Humane approach needed as first step to peace on Korean Peninsula


Messages of hope, peace and reunification feature prominentnly at DMZ

By Habib Toumi

BAHRAIN: One of the most emotional sights that has struck me throughout my career in journalism that has taken me to numerous countries was the desperate messages and worn pictures left by Koreans to their northern brethren at the Demilitarized Zone (DMZ), the world’s most fortified border keeping Korean families apart for seven decades.

The 250-kilomter border along the 38th parallel and the four-kilometer-wide Demilitarized Zone (DMZ) established in 1953 as a buffer zone have not limited the empathy and connection of the Koreans.

Everybody knows that these messages will not be read and that the pictures will not be seen by those intended for them. Yet, the desperate Koreans still leave messages, pictures and contact numbers as it gives them a slight feeling of connection to a past that they do not want to forget despite the passage of years and decades.

For me, that glimpse at the pain inflicted on families separated by the war, the long political divide on the peninsula and the fluctuating tensions between South and North Korea would stay with me and even haunt me for a long time.

I could feel the tragic dimension of the division. The pain I felt was poignant and vivid even though the war that sliced the Korean Peninsula broke out 70 years ago.

Regardless of all political orientations, a human solution is needed to achieve peace.


A Korean young woman reads out some of the messages left by North Koreans at DMZ amid unfading hope they will be contacted by their loved ones

Today, other divided countries have moved forward. in Ireland, Germany, Vietnam, Cyprus to some extent in some cases, but there are many positive steps.

The same should happen in Korea. The technical state of war should be ended, the use of deterrents should be dismissed, and a humane solution to ease the plight of divided families should be reached.

While the first generations have been forced to bear the brunt of the terrible war and painful division, the younger generation does not have to go through the same agonizing torment.

Most Koreans are not interested in the big stakes put forward by politicians such as whether lifting sanctions in their entirety should come ahead of full denuclearization or the opposite … Such issues are too weighty to be solved easily, can only create serious diplomatic challenges and grave hostility and inevitably cause negotiations to fail.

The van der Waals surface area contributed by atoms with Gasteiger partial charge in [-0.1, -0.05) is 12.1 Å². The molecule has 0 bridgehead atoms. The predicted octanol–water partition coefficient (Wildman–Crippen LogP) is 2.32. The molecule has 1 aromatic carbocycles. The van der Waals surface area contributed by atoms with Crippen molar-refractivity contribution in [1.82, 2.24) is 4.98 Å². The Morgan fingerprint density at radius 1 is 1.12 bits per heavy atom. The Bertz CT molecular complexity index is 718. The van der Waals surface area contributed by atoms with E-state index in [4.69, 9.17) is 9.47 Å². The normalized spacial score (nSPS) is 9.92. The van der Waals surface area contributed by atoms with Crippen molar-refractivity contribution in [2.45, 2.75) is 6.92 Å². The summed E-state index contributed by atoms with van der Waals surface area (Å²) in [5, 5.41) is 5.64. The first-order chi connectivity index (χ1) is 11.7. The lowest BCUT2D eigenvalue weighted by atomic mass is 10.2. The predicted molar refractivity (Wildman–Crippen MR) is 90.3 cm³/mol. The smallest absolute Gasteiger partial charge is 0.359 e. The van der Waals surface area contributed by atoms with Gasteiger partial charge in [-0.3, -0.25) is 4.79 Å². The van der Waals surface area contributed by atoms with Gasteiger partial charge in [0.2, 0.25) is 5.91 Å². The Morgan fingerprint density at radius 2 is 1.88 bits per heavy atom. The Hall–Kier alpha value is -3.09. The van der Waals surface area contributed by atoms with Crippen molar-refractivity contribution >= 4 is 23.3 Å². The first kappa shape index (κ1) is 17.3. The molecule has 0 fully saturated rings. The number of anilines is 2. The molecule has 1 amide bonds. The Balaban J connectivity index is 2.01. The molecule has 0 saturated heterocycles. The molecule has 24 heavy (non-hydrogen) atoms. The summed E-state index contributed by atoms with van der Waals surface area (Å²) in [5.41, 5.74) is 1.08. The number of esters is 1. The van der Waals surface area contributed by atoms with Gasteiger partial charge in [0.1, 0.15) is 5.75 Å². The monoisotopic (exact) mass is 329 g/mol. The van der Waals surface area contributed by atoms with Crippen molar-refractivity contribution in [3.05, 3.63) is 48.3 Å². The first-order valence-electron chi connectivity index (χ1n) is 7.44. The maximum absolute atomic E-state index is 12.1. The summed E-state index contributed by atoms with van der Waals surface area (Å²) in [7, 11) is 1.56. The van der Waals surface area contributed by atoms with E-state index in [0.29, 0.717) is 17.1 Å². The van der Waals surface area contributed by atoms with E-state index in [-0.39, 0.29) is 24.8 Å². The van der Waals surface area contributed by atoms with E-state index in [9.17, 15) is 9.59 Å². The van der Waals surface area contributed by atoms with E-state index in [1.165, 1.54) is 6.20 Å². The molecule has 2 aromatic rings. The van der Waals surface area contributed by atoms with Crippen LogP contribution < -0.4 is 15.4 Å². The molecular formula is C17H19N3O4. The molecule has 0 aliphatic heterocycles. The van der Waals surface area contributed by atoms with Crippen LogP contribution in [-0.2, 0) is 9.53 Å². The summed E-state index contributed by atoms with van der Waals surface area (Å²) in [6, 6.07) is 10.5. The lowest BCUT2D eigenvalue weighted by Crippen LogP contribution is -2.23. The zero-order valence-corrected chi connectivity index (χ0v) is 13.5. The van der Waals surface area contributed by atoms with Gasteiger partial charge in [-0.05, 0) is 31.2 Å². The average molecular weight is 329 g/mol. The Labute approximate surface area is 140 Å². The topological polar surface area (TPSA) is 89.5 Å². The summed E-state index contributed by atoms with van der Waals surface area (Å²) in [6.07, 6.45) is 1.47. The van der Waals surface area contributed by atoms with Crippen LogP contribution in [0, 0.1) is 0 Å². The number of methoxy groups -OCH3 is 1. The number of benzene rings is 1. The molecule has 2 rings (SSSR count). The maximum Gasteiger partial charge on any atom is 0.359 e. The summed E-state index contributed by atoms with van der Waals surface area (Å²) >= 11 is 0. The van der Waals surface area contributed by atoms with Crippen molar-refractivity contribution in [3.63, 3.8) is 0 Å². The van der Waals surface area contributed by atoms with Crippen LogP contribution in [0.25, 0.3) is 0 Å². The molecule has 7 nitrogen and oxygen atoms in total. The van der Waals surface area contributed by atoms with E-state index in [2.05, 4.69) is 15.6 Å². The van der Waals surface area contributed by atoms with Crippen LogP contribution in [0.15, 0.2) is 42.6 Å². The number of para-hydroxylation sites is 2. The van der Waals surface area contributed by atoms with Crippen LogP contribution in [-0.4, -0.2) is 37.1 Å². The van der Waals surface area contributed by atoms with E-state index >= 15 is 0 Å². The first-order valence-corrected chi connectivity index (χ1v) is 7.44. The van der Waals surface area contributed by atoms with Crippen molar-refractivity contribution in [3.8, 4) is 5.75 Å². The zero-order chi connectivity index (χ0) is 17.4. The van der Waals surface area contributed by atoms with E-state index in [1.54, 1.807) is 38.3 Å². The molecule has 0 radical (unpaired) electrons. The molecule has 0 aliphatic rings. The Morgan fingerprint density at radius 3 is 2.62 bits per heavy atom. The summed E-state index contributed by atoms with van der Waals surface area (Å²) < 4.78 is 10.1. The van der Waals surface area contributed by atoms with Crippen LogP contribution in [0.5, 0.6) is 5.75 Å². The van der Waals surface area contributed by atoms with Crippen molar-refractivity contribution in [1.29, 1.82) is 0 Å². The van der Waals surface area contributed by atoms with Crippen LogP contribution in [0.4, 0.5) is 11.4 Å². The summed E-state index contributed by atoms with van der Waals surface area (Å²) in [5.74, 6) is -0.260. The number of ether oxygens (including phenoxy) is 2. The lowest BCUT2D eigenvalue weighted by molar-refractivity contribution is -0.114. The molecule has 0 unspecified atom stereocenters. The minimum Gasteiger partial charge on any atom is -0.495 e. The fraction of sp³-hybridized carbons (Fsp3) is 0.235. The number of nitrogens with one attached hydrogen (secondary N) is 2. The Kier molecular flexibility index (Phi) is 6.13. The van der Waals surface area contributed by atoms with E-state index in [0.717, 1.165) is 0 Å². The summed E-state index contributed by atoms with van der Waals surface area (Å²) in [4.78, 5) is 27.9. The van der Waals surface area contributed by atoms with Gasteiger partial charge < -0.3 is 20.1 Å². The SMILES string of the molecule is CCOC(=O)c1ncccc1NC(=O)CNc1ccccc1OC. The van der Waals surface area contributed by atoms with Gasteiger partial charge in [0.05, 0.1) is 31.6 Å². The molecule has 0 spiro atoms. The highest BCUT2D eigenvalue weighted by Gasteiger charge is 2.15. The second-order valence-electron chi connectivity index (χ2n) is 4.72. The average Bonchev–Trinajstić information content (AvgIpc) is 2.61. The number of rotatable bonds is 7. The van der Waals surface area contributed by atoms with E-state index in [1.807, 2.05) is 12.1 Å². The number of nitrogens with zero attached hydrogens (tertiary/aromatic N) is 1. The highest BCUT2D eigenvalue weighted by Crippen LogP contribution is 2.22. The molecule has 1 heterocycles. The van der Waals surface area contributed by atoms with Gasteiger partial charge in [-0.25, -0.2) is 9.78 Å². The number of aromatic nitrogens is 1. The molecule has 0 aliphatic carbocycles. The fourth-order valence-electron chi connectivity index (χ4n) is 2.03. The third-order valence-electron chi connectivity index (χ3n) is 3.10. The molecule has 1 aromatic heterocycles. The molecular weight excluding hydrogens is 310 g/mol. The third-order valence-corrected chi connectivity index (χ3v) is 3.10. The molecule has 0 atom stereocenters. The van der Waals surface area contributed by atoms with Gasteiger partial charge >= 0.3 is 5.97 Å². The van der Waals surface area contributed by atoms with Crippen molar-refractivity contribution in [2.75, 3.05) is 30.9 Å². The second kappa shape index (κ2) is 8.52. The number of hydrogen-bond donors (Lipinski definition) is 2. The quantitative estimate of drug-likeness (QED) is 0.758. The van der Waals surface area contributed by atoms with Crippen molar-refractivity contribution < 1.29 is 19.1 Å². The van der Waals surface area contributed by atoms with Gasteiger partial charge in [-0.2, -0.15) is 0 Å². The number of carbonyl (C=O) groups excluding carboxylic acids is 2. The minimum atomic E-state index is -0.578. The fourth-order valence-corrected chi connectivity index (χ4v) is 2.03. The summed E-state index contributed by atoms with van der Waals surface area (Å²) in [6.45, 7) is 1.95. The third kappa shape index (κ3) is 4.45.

Koreans want humanitarian steps that would enable them to reunite with the surviving members of their families before time tragically runs out.


Despite her young age, Kkonnim understands the depth of the tragedy that has struck her country for seven decades. Here, she is at DMZ.

The best way is to start with small steps that are acceptable to the parties involved in the war. Those steps will be positively incremental towards greater peace prospects.

Negotiations should focus on common views, then move on to the points of difference.

So, the best solution is to take a positive approach to build mutual trust and start with areas where divergences are minimal. The adage attesting to the need for time to create great things is well-known: “Rome wasn’t built in a day”. So, patience and open channels are crucially needed.

At the same time, there must not be any hint of triumphalism and no party should believe they have the assets and the strength to have their way.

No country or party will accept conditions that are or look humiliating. The concept is to make sure everybody feels he is a winner, or at least not a loser.

Standing with a Korean family as they visit DMZ.

Standing with a Korean family as they visit DMZ. I loved their optimism, especially when they shared the Korean finger heart formed by slightly overlapping the thumb and index finger into a heart shape.



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